Someone asked about growing ginger, or more likely I volunteered the information. My knowledge is quite limited on the subject but what I have learned about it in the last few years has been fun and valuable. Now I know ginger is more than a powder from the spice shelf. However, using what is available in a little jar is also nice.
Many people are interested in growing ginger for more than one reason. This funny looking root as shown below is not only for culinary purposes; it belongs, in my opinion, in every kitchen and near the back doorstep. Other uses are for healing and the pure enjoyment of the plant with its fragrant blooms.
True Ginger is what we see offered in the supermarket for use in cooking. When you choose a root (actually called a rhizome) to purchase make sure it is not shriveled and has nice smooth skin. It will keep for a week or more if refrigerated and some people just freeze the root for later use. I find it’s medicinal use to be so valuable that I rarely have a piece to shrivel or freeze.
Once you cook with fresh ginger you will want to keep it on hand. It has a wonderful pungent peppery flavor, essential in Asian cooking and many common desserts. The light brown skin should be removed before grating the root for your favorite recipes. The skin comes off easily by scraping the ginger with the edge of a teaspoon. To shred the root finely, use the small grid of your cheese grater or purchase a grater made especially for ginger. You will want to discard the fibrous part that is left after grating. The useful part will be a juicy paste and remember a little goes a long way. I will share a recipe for fresh gingerbread this fall. It’s a wonderful breakfast treat served warm and is also perfect with fresh whipped cream for an afternoon tea.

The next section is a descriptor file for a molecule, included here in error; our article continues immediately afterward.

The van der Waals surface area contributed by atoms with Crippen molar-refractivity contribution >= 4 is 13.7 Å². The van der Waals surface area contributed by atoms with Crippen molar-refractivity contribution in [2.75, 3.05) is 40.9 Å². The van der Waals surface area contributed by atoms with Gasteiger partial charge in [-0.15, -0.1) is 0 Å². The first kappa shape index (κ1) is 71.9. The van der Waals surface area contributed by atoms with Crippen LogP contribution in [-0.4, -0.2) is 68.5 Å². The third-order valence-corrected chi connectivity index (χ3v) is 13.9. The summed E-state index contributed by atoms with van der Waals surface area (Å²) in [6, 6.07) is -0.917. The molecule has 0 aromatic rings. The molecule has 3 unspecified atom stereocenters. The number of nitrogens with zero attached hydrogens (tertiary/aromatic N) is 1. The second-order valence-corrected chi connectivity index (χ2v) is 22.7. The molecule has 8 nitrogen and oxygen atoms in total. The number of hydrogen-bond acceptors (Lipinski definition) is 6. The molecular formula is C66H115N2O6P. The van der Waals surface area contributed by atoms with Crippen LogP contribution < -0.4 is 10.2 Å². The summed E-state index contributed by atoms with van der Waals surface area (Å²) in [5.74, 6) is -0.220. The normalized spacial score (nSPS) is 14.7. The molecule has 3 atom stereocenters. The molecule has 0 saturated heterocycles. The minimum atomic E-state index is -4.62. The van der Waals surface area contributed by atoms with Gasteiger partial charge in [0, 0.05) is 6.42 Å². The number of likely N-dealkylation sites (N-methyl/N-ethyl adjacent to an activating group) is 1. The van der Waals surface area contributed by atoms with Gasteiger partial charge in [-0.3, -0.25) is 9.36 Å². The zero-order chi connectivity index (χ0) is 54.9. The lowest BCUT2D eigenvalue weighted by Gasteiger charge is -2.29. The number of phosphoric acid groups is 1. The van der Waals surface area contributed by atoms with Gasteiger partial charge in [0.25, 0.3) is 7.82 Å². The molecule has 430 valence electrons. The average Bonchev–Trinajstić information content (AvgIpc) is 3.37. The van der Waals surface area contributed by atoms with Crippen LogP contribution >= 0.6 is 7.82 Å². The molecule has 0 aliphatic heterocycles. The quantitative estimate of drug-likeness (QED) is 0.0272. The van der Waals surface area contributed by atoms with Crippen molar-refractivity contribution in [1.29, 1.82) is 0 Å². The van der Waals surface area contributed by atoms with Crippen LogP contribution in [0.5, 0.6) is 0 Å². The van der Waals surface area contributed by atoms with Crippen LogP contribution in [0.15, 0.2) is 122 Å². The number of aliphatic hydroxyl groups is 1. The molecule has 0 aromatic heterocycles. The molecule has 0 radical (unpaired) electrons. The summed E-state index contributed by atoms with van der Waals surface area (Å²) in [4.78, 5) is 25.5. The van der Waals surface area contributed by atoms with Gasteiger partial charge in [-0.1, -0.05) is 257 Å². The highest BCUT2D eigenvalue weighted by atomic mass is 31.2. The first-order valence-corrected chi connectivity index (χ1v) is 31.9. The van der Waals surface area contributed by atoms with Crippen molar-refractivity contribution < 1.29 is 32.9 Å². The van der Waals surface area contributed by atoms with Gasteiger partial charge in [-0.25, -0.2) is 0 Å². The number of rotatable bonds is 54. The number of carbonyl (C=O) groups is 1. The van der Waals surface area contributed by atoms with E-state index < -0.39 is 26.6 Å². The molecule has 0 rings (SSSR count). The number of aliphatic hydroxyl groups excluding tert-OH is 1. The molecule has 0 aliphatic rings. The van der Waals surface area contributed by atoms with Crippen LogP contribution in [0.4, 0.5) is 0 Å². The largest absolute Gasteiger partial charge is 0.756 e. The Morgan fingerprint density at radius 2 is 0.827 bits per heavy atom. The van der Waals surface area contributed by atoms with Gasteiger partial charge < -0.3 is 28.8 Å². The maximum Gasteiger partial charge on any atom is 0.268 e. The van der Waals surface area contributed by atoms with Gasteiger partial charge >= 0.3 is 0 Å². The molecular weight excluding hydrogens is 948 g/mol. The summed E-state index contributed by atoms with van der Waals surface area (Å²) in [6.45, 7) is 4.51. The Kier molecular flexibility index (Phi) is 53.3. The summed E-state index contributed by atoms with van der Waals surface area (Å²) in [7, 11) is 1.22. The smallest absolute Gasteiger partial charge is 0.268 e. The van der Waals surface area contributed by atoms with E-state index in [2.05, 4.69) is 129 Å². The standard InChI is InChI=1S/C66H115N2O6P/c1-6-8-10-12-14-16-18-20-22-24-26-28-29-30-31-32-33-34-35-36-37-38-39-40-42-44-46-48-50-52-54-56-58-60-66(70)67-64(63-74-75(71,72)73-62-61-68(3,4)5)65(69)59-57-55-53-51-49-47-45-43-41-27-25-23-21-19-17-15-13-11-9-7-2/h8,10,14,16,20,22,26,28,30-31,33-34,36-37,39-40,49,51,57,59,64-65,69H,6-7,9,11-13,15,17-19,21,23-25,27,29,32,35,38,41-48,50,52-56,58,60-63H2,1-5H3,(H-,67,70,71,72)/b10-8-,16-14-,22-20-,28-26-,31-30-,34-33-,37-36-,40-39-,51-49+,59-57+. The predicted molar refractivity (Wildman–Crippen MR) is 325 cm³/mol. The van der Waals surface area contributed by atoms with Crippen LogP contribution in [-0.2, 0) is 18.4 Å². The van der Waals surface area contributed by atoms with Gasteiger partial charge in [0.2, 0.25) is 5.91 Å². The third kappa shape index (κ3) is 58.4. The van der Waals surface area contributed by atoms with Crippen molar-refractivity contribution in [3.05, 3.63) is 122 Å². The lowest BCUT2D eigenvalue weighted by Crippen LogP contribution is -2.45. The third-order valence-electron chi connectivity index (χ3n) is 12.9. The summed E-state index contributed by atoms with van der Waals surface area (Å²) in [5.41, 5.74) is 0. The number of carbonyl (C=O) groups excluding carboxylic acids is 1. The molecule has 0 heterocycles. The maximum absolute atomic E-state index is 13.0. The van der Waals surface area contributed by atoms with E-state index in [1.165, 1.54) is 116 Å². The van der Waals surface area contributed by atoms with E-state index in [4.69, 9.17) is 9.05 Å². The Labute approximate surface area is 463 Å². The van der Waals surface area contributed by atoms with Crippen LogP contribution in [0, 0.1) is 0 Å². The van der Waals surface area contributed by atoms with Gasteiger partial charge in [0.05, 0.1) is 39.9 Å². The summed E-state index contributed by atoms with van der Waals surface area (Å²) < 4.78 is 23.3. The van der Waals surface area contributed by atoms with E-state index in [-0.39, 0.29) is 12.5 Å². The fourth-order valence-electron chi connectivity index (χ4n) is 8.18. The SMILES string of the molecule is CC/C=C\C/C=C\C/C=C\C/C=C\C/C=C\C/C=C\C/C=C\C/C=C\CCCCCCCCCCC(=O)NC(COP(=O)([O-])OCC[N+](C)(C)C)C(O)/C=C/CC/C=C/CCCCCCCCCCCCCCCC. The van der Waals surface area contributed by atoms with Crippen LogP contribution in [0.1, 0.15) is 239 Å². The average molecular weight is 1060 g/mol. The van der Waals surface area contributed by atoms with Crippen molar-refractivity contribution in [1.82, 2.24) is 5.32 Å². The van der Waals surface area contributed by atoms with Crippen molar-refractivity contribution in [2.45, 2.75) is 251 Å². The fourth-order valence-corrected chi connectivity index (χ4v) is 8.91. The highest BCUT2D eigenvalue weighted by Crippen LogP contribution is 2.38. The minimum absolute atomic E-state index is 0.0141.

About it’s medicinal use: If you think the sniffles are sneaking up on you try a cup of ginger tea. You can either grate the root into a cup or slice off several slivers with a sharp knife. Pour in steaming water to fill the cup and allow it to steep for ten minutes or so. If your throat is already sore add a sprinkle of cayenne pepper, stir often and sip slowly. Ginger is also known to be useful for motion sickness, indigestion and sore muscles. It has been called the “universal medicine”. My advice here is not intended for medical use and only represents my opinion. I think you will enjoy researching this plant as I have.
Growing ginger outside is easy and rewarding. It likes rich moist soil in warm conditions. Select a nice large tuber from the store, springtime is best. The tuber should have several eyes and it grows similar to a potato. Plant your ginger root in a pot with a drainage hole using good quality potting soil. Cover the tuber with only about one inch of soil. In a few weeks you will see a sprout resembling a lily plant. Children enjoy this project, as sometimes the ginger will grow almost an inch each day. You should wait 3-4 months before harvest but I have found that I can pull up the tuber and steal a slice or two then replant with out harming the growth. Keep the pot outside in a spot that has afternoon shade; direct sun is too strong for this tropical plant. It will not be hardy enough for winter but will grow nicely indoors near a warm sunny window. There are other types of ginger that offer beautiful blooms in white, pink and red. The common “Butterfly Ginger” is readily found in gardens throughout the south. This type is hardy enough in zone 8 to withstand the winter if mulched. We have a large bed here at Holly Hill. It blooms in late summer with clusters of white orchid looking blooms. There is a large vase full today setting on the piano and scenting the whole house. If you don’t know about ginger I hope you experiment soon.